Strictly Necessary Cookies

We do not allow you to opt-out of our certain cookies, as they are necessary to ensure the proper functioning of our website (such as prompting our cookie banner and remembering your privacy choices) and/or to monitor site performance. These cookies are not used in a way that constitutes a “sale” of your data under the CCPA. You can set your browser to block or alert you about these cookies, but some parts of the site will not work as intended if you do so. You can usually find these settings in the Options or Preferences menu of your browser. Visit www.allaboutcookies.org to learn more.

Functional Cookies

We do not allow you to opt-out of our certain cookies, as they are necessary to ensure the proper functioning of our website (such as prompting our cookie banner and remembering your privacy choices) and/or to monitor site performance. These cookies are not used in a way that constitutes a “sale” of your data under the CCPA. You can set your browser to block or alert you about these cookies, but some parts of the site will not work as intended if you do so. You can usually find these settings in the Options or Preferences menu of your browser. Visit www.allaboutcookies.org to learn more.

Performance Cookies

We do not allow you to opt-out of our certain cookies, as they are necessary to ensure the proper functioning of our website (such as prompting our cookie banner and remembering your privacy choices) and/or to monitor site performance. These cookies are not used in a way that constitutes a “sale” of your data under the CCPA. You can set your browser to block or alert you about these cookies, but some parts of the site will not work as intended if you do so. You can usually find these settings in the Options or Preferences menu of your browser. Visit www.allaboutcookies.org to learn more.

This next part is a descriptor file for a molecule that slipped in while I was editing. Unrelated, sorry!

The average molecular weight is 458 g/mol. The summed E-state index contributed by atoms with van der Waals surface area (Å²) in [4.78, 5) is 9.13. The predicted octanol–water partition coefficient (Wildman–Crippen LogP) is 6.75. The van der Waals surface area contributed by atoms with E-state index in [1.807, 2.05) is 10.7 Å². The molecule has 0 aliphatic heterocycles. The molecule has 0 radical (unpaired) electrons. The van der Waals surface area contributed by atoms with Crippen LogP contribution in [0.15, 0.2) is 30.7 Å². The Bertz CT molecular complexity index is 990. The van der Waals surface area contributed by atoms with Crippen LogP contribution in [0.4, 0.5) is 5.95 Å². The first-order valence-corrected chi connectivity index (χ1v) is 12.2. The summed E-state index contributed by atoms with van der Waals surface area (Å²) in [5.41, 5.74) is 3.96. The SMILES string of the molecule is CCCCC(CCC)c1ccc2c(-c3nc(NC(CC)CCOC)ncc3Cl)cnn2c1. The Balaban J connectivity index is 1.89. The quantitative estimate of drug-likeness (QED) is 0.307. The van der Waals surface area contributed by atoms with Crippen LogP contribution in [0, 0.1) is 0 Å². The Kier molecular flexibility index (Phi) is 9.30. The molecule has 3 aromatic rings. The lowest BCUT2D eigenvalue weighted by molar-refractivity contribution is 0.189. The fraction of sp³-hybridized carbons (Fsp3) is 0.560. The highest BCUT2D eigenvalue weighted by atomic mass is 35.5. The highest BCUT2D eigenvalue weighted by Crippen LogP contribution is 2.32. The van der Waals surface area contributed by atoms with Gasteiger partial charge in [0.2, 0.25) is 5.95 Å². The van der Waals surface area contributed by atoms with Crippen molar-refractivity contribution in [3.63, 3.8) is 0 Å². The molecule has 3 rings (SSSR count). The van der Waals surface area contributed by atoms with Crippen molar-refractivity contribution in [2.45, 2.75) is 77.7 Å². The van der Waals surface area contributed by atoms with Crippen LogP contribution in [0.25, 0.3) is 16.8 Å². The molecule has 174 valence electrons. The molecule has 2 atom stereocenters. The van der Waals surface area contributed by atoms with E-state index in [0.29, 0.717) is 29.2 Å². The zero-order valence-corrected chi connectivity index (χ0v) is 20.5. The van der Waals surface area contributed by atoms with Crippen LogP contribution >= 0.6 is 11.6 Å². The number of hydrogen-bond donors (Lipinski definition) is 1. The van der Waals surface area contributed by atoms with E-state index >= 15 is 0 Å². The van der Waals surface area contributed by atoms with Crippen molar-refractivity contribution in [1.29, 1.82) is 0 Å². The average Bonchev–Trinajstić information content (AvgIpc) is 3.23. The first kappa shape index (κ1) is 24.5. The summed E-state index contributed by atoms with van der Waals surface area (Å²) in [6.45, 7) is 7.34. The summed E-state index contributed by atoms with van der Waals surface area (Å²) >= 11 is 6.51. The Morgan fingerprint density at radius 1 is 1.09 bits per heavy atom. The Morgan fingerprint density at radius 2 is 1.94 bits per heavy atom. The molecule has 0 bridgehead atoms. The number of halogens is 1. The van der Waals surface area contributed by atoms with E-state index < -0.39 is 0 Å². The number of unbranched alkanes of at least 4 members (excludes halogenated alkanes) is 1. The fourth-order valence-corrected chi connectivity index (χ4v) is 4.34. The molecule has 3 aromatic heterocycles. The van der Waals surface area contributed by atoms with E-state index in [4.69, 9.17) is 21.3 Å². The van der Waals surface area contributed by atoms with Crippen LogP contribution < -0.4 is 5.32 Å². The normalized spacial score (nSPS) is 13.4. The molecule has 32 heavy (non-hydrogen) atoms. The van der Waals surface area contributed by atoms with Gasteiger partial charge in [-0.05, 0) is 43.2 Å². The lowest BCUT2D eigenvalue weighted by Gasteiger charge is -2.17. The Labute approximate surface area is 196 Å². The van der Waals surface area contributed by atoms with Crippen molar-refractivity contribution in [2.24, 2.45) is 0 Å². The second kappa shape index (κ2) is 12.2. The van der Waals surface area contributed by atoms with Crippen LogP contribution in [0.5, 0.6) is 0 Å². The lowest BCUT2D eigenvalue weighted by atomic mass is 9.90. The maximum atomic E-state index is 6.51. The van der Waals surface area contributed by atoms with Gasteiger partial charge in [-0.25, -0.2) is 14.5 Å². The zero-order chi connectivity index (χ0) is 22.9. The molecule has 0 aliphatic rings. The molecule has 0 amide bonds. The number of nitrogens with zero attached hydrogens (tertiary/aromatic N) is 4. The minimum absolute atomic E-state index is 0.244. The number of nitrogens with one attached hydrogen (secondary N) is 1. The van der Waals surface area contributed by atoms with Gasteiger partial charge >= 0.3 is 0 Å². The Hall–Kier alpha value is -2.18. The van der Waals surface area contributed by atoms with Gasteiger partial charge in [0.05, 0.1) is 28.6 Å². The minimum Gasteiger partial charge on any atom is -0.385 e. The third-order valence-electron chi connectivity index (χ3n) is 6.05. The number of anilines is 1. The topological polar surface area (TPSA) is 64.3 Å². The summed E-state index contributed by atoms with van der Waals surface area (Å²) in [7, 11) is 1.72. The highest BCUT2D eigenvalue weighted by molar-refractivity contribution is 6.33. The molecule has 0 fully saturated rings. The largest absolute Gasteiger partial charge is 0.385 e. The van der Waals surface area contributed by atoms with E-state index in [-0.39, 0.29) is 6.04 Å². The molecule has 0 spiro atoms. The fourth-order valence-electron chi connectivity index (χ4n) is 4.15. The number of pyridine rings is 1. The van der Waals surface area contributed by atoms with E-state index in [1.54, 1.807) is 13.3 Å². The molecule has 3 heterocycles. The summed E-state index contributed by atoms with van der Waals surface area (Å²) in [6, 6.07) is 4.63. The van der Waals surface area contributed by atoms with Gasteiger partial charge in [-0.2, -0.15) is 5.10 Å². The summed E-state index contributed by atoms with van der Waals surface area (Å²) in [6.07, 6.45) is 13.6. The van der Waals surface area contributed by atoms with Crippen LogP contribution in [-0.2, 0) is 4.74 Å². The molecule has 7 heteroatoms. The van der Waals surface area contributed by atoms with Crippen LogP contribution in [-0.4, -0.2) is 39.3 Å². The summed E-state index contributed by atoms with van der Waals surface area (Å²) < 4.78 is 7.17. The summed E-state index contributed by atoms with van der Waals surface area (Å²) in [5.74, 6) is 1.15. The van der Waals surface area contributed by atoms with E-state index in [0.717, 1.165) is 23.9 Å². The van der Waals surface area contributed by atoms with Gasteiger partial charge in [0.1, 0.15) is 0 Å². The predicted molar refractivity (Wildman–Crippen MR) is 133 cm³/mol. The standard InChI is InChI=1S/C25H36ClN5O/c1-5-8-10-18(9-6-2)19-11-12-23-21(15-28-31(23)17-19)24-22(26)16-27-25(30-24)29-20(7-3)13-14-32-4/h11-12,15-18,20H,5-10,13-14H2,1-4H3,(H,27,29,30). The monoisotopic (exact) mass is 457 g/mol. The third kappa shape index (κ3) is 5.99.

Sale of Personal Data

We also use cookies to personalize your experience on our websites, including by determining the most relevant content and advertisements to show you, and to monitor site traffic and performance, so that we may improve our websites and your experience. You may opt out of our use of such cookies (and the associated “sale” of your Personal Information) by using this toggle switch. You will still see some advertising, regardless of your selection. Because we do not track you across different devices, browsers and GEMG properties, your selection will take effect only on this browser, this device and this website.

Social Media Cookies

We also use cookies to personalize your experience on our websites, including by determining the most relevant content and advertisements to show you, and to monitor site traffic and performance, so that we may improve our websites and your experience. You may opt out of our use of such cookies (and the associated “sale” of your Personal Information) by using this toggle switch. You will still see some advertising, regardless of your selection. Because we do not track you across different devices, browsers and GEMG properties, your selection will take effect only on this browser, this device and this website.

Targeting Cookies

We also use cookies to personalize your experience on our websites, including by determining the most relevant content and advertisements to show you, and to monitor site traffic and performance, so that we may improve our websites and your experience. You may opt out of our use of such cookies (and the associated “sale” of your Personal Information) by using this toggle switch. You will still see some advertising, regardless of your selection. Because we do not track you across different devices, browsers and GEMG properties, your selection will take effect only on this browser, this device and this website.